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Full OCR cut should be passed on: McLachlan

Co-Operative Bank led the field in cutting its floating interest rate following the OCR announcement but it wasn't a planned move to be first off the block, chief executive Bruce McLachlan says.

"Our logic was to do the right thing for our customers which we believe there was no reason not to pass on that 25 base point cut to our customers. We didn't deliberately set out to be first, it was just out of the process that we normally do. It just so happens that others were slow rather than we were quick, I think," he says.

"We are small and nimble though. So we can, when we're surprised, we're able to get the people together quite quickly and make a good decision without having to go through a bureaucratic system which might take days.

McLachlan has described the OCR cut by the Reserve Bank Governor Graeme Wheeler as a "deliberate action to surprise the market."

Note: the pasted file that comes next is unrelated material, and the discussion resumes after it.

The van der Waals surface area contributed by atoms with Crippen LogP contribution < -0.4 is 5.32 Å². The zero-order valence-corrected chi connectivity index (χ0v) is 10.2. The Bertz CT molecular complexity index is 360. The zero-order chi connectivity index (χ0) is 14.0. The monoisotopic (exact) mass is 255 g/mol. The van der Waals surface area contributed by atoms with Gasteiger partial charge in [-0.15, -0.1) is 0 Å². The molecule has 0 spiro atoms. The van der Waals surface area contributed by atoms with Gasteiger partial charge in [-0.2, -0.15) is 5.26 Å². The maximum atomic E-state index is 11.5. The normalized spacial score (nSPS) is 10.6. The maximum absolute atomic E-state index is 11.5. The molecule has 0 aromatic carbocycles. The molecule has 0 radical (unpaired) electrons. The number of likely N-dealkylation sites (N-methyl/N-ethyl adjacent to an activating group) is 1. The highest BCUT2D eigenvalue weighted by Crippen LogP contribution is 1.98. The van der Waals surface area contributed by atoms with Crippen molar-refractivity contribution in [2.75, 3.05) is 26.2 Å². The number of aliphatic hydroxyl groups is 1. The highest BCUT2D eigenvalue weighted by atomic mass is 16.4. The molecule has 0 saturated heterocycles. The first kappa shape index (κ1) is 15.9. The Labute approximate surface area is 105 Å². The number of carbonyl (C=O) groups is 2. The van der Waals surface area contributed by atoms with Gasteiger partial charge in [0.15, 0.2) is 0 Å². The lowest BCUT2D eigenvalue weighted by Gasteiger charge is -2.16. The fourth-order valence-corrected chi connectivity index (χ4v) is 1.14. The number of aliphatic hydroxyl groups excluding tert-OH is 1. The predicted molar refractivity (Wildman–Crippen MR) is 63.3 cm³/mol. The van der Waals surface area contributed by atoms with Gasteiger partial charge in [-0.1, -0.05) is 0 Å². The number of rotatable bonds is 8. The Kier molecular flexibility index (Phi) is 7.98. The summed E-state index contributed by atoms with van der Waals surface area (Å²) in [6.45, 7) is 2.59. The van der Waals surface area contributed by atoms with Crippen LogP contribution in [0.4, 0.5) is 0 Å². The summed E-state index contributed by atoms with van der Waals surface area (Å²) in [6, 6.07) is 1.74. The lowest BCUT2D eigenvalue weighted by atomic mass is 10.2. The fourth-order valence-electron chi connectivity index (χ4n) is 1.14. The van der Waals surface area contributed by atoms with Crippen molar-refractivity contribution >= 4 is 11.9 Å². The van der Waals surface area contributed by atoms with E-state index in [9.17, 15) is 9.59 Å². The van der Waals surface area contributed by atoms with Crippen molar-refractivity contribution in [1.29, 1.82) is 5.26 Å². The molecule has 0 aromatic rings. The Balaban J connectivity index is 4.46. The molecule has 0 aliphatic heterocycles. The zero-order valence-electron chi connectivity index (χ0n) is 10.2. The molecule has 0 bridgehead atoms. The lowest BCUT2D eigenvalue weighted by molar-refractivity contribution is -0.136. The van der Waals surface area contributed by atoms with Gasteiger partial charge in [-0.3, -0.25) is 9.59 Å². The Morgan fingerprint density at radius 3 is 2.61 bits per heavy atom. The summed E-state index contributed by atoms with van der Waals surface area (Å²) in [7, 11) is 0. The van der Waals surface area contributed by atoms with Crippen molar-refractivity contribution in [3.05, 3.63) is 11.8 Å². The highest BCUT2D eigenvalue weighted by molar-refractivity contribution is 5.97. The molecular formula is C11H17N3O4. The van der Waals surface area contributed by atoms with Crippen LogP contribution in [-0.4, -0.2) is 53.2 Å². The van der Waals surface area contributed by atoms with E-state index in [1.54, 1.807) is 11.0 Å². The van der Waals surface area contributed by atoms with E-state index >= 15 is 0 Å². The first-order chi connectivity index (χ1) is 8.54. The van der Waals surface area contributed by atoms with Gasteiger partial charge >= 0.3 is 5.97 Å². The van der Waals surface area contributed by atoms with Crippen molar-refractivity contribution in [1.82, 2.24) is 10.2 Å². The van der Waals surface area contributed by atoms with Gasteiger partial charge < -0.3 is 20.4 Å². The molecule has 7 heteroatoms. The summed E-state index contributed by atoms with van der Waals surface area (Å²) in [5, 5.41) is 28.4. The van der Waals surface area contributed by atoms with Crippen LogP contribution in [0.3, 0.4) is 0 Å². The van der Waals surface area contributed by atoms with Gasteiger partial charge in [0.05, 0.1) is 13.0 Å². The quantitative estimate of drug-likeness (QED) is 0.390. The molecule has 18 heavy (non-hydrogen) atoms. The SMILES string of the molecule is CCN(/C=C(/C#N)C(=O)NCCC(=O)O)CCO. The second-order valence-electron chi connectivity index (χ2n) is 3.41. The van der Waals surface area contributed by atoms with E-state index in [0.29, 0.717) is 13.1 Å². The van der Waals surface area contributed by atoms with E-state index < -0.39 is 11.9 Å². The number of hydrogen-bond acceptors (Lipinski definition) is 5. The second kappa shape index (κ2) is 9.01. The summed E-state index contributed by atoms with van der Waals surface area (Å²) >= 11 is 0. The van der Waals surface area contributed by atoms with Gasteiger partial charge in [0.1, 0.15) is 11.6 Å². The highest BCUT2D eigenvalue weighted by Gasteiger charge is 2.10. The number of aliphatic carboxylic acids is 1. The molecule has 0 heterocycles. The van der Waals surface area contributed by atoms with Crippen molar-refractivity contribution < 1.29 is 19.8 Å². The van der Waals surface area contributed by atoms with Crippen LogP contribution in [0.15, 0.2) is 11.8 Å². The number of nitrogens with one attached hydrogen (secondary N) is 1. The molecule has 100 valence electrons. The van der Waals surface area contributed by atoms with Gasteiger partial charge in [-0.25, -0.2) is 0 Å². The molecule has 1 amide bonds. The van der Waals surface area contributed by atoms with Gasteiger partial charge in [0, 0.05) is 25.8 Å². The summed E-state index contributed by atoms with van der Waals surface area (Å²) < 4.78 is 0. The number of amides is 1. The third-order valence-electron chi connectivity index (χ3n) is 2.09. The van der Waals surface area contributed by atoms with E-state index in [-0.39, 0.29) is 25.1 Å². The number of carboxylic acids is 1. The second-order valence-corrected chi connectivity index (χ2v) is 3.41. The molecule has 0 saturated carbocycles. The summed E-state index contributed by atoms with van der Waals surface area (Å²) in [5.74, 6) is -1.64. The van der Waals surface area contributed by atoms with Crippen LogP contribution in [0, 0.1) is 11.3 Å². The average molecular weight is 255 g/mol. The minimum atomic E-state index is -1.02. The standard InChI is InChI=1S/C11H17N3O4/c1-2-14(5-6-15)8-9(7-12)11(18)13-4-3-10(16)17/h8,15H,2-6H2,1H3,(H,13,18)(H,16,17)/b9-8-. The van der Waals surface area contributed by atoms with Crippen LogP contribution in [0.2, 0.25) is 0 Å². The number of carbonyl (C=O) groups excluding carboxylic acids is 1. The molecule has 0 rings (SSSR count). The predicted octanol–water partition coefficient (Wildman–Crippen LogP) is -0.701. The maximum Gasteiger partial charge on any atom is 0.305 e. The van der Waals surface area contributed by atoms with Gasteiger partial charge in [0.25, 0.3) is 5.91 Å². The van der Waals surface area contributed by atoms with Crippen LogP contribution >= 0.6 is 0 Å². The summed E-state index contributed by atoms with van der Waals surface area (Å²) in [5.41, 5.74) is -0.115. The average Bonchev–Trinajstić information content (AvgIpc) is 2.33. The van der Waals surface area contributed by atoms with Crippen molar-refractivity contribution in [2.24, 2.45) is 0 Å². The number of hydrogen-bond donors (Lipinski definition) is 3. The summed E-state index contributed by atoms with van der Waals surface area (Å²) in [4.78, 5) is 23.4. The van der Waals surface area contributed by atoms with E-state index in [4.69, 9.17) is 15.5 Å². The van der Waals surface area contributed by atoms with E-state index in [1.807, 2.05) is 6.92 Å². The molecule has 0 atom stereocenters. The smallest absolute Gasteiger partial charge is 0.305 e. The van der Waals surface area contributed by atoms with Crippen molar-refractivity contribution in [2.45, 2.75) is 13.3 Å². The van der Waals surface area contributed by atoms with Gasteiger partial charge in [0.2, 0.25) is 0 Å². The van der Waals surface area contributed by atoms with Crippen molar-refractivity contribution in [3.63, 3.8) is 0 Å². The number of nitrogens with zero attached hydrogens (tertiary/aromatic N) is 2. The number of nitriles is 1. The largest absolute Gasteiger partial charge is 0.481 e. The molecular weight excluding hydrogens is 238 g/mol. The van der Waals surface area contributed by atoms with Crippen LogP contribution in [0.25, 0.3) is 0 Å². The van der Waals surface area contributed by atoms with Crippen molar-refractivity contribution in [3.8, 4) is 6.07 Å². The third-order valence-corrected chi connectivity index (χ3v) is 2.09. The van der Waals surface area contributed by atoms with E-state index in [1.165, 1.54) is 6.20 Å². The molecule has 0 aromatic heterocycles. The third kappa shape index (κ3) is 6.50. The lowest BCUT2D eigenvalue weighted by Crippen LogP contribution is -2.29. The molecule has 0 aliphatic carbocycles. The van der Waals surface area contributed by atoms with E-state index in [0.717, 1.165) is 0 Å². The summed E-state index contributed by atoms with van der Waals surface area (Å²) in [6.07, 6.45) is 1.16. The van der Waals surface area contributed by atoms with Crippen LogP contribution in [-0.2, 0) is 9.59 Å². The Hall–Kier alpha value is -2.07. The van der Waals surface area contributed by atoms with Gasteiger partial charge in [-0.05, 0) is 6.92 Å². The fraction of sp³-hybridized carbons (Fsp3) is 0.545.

"Why? He knows a bigger reaction will get the currency down. He's really desperate to get that down which is the key for him to re-balance the things he needs to get inflation to the level that's within his band." 

The currency was important to Wheeler, McLachlan says. 

"First of all it's about dealing with external balances between exports and imports. Certainly with our dairy price coming down so far that impacts our export. There's a risk that there needs to be a balance in that current account. So they would the really like the currency to be an offset to the dairy price fall.

"Secondly an over valued exchange rate depresses local prices. So one of the things that is keeping that, is keeping inflation below the bottom end of his band."

McLachlan says this week's cut will only strengthen the housing market.

"My personal view is the housing market is as strong across New Zealand as we've seen it for a very, very long time. Prices there are anecdotal stories everywhere which are not yet in the data. The market is incredibly strong and I think this is going to fuel that even more.

"The stock of houses is really low. Demand is really high and there is only one thing that can give and that's the price and that's what's happening," he says.